The first hospital in the country was audited in Bangalore recently
TO give credibility to the quality of treatment under the traditional system of Indian medicine, the National Accreditation Board for Hospitals and Healthcare providers (NABH) has launched a sensitisation programme.
This is intended to create awareness about accreditation of AYUSH hospitals among the practitioners and other stakeholders.
The nation-wide programme, which began in Bangalore recently, will be held in 10 other cities across the country.
“NABH accreditation has always been for not only allopathic hospitals but also AYUSH hospitals. However, till now the awareness about it has been poor among AYUSH practitioners,” said G N Sreekantaiah, Director, AYUSH (Department of Ayurveda, Yoga and Naturopathy, Unani, Siddha and Homeopathy).
He said the aim of the programme is to encourage people to opt for accreditation since it is a voluntary scheme. Some experts feel that medical tourism could be one of the factors for AYUSH department’s interest in the accreditation scheme.
Incidentally, the first hospital was audited in the City recently. AyurVAID, a 30-bedded hospital, applied for accreditation in February, this year. “Accreditation gives patients greater assurance about the hospitals and its treatment. We are in the final legs of the accreditation process. Ultimately, we are interacting with people and hence, trust and credibility are of paramount irrespective of the system of medicine one practices,” said CEO Rajeev Vasudevan.
According to Dr Bhawna Gulati, assistant director, NABH, quality standards and guidelines for AYUSH hospitals were formulated along with Department of AYUSH for the last one-and-half years. Consequently, NABH launched the awareness and training programme for stakeholders. “Quality care is a new concept in AYUSH hospitals but the Department was keen to promote the idea of accreditation,” she said.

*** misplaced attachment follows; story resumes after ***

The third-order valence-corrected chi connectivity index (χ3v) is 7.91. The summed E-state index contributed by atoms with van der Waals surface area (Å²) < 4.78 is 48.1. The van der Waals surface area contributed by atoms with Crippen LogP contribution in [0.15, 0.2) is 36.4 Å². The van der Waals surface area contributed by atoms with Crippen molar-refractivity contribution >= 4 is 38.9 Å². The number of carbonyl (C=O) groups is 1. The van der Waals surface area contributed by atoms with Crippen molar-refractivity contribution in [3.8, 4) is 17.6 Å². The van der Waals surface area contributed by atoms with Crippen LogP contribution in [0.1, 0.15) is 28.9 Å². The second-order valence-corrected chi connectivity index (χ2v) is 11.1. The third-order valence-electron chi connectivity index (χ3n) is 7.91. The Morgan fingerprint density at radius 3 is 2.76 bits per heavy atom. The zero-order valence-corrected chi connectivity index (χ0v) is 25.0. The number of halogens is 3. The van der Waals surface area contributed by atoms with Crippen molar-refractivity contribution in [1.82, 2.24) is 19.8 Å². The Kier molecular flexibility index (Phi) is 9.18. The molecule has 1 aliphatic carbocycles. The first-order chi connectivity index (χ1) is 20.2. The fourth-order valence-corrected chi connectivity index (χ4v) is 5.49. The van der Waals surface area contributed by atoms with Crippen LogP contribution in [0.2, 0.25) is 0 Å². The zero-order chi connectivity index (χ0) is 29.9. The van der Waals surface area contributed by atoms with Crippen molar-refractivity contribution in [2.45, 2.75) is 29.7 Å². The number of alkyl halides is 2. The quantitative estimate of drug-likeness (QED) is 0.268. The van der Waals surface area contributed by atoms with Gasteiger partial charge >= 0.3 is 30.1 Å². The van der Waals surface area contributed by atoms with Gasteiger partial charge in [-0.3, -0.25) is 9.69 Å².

Envisaging a rise in the number of hospitals coming for accreditation after the workshops end, NABH has also trained about 60 people, who can audit and assess AYUSH hospitals. In addition to this, the fee to apply for accreditation is lesser than allopathic hospitals.
“We are looking at safety and quality of care that are of utmost importance. Not only should a hospital have required infrastructure but also clinical management,” opined Dr Vikram Kashyap, Principal Assessor and member of Technical Committee, NABH. The doctor, who attended the Bangalore workshop, also felt that while the treatment style is based on individual variance, the standard of treatment and infrastructure played a significant role.
Hospitals in State
– Ayurveda: 122 hospitals with 8147 beds.
– Unani: 13 hospitals with 402 beds.
– Siddha: 1 hospital with 10 beds.
– Yoga: 4 hospitals with 165 beds.
– Naturopathy: 23 hospitals with 1086 beds.
– Homeopathy: 20 hospitals with 896 beds.
(Published in Deccan Herald on 8th September, 2010)